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Retail Traffic


“I usually see them in groups early in the morning,” says Judy Martin, a frequent shopper at the Chandler Fashion Center, an indoor/outdoor regional mall in the Phoenix Valley town of Chandler, Ariz. They come young or old, coupled or alone, with strollers or without. The “mall walkers” are the early risers who tread the 1.3 million-square-foot center hours before the first shopper enters.

“We open the doors at 6 a.m., just for the mall walkers. The stores don't open until 10 a.m.,” says Shawn, a young concierge. “They come here to stay out of the heat,” he says, referring to typical 100-plus degree temperatures outside. Some mall walkers like to end their laps with a cup of coffee at the Wildflower Bread Co. Their familiarity of the mall encourages them to come back later when stores open.

For Judy, a Niagara Falls, Canada, native who has lived in the Phoenix suburb for nine years, lounging on a bench watching the promenade jumpstarts her day. “I love that you can just walk if you want to. And you can always buy something later,” says Judy, who stops by Elephant Bar Restaurant every week with her husband Glenn, a retired mining worker.

Designed by Dallas-based Omniplan, the mall's three corridors include native stone, copper, wood and clusters of cacti. A billboard displaying Arizona's desert landscape provides an appropriate backdrop to the indoor excursions.

“Oh, he might be a mall walker,” says an excited Judy, pointing to a man in his 60s wearing a jogging suit. “My friend Lyn and her husband do their speed walking here all of the time. They're in their 50s,” says Martin, who usually sees retirees on her morning path. “I call them Q-tips, gray-hairs with white sneakers.”

For consumers — the average Chandlerite is 32 with an annual household income of $81,000 — mall walking is a good way to increase cardio and window shop. This is clearly a retail center built for women, Martin adds, “because men like circular malls and don't go window shopping. It's easier to find their way out.”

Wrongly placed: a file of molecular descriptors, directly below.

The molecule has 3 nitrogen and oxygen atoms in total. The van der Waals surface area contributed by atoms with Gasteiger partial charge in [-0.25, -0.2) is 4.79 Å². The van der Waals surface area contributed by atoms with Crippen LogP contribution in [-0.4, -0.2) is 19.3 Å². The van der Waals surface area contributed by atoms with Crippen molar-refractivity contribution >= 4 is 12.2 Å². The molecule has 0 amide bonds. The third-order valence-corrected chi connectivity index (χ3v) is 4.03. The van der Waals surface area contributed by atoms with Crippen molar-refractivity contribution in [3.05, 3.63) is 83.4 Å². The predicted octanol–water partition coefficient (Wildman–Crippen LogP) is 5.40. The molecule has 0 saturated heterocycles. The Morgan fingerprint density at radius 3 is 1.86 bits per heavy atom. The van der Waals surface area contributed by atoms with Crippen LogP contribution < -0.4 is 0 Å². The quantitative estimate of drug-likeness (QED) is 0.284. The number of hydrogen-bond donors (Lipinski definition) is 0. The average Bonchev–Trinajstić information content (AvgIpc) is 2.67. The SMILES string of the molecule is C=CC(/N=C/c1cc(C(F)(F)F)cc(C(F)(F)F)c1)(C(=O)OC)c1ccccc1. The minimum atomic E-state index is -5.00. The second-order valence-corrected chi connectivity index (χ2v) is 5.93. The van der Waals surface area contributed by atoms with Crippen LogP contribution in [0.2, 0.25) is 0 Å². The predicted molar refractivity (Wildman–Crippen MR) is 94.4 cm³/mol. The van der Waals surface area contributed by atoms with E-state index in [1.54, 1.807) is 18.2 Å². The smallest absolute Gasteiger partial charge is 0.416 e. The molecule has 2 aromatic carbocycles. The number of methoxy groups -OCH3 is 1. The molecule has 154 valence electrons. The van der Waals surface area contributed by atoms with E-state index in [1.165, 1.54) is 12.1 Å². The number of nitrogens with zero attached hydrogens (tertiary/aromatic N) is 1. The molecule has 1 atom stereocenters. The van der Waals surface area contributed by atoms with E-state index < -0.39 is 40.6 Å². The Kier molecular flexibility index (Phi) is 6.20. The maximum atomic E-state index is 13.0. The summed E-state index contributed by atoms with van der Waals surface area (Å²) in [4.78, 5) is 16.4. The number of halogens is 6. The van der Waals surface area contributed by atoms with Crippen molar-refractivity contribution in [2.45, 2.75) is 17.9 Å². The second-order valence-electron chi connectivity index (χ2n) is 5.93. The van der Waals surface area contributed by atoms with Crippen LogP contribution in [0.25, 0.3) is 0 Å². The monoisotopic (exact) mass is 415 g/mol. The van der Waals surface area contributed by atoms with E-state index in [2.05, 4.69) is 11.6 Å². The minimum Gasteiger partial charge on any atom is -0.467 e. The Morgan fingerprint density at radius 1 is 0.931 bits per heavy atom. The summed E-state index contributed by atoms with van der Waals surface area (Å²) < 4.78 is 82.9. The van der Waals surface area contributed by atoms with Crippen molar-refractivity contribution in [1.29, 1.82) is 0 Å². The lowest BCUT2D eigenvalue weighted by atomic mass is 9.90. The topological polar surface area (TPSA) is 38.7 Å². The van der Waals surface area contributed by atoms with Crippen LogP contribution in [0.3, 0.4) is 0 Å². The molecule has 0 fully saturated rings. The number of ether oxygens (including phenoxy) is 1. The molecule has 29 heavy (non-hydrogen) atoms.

Chandler Fashion Center, owned by Macerich Co., opened its doors two years ago following the completion of Loop 101 Freeway, Chandler is growing fast, due partially to the new highway loops. The population increased to 216,000 in 2003 from 165,000 in 1998. “We've had almost 1,000 new residents come in every month since 1995,” says Christine Mackay, economic development specialist for the city. The area has a strong technology base, she says, with wealthy executives at Intel, Motorola and Microchip. Chandler alone has $3 billion in disposable income, says Mackay.

The mall is surrounded by three power centers. Competing malls include Mill Corp.'s Arizona Mills and Macerich-owned Superstition Springs Center and Scottsdale Fashion Square. Martin says she used to travel about 40 minutes north to the Fiesta Mall in Mesa before the Chandler Fashion Center opened.

As afternoon shoppers squeeze through the aisles with carts and shopping bags, it's no surprise that mall walkers only come out before the store lights come on. For them, it's walking the 10-meter.


Location: Chandler Ariz.

Owned by Macerich Co. and managed by Westcor Partners

Size: 1.3 million square feet

Year Opened: 2001

Cost: $41 million

Anchors: Nordstrom, Dillard's, Robinsons-May, Sears, Cheesecake Factory

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